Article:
Sue Halpern have written essay about the iPad and its wider implications for the New York Review of Books. Here is her conclusion:
The Open Source movement and Creative Commons both derive from the Internet’s essential freedom, a leveling that allows designers and filmmakers and singers and craftsmen and any number of writers, activists, politicians, artists, and entrepreneurs, many of them amateurs, to develop and disseminate their ideas. Imagine what the Internet, and our lives, would be like if, after inventing the Mosaic Web browser back in 1993, Marc Andreessen and Eric Bina not only required users to buy it but required payment for every click or download or page view. Try to imagine how a privatized, monetized Internet might have developed, and you can’t, because its evolutionary path would have been so different. Apple’s iPad apps may be ingenious. They may be fun and entertaining. They may be useful. What they can’t be is free of Apple’s control.If Apple want's to conquer the world, maybe we have to wait to see what Google's Android-tablet will look like when it comes.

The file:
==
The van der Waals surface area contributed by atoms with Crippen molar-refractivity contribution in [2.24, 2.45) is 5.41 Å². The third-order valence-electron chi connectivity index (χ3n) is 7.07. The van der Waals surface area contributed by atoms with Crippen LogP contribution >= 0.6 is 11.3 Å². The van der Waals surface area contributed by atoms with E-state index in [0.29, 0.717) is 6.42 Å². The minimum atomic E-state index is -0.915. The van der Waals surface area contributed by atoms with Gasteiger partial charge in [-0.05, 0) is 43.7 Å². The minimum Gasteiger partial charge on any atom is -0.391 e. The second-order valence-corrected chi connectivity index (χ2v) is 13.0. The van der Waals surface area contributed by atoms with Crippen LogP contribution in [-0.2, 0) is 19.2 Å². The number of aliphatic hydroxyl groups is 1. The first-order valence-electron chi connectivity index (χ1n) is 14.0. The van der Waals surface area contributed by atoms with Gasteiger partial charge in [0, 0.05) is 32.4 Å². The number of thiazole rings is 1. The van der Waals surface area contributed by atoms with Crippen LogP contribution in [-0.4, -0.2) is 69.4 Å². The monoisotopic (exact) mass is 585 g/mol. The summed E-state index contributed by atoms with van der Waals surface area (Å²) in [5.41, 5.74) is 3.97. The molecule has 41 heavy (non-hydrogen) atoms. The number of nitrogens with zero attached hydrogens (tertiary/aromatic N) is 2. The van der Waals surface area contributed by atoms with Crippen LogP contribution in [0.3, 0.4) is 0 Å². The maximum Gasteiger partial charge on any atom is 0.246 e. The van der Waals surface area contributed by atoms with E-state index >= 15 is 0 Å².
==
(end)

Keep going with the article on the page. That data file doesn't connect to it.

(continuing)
It is true that the iPad, like the iPhone and iPod Touch, comes with a Web browser app that takes the user directly to the Internet. Arguably, this makes these devices comparable to any computer and renders the complaint about gatekeeping moot. In fact, Web browsing on the iPad is less than ideal. Keeping more than one window open at a time is not possible, and Apple’s refusal to enable Flash, a piece of proprietary software owned by Adobe Systems that underlies many websites and allows for animations and video, means that those websites are either not fully functional or not available at all. But why bother going through a browser to get to YouTube or to read the AP headlines or check the weather when there is a dedicated app for each of these? This is what is really revolutionary and game-changing about the iPad: once there is an app for everything, it’s Apple’s Web, not the wide world’s.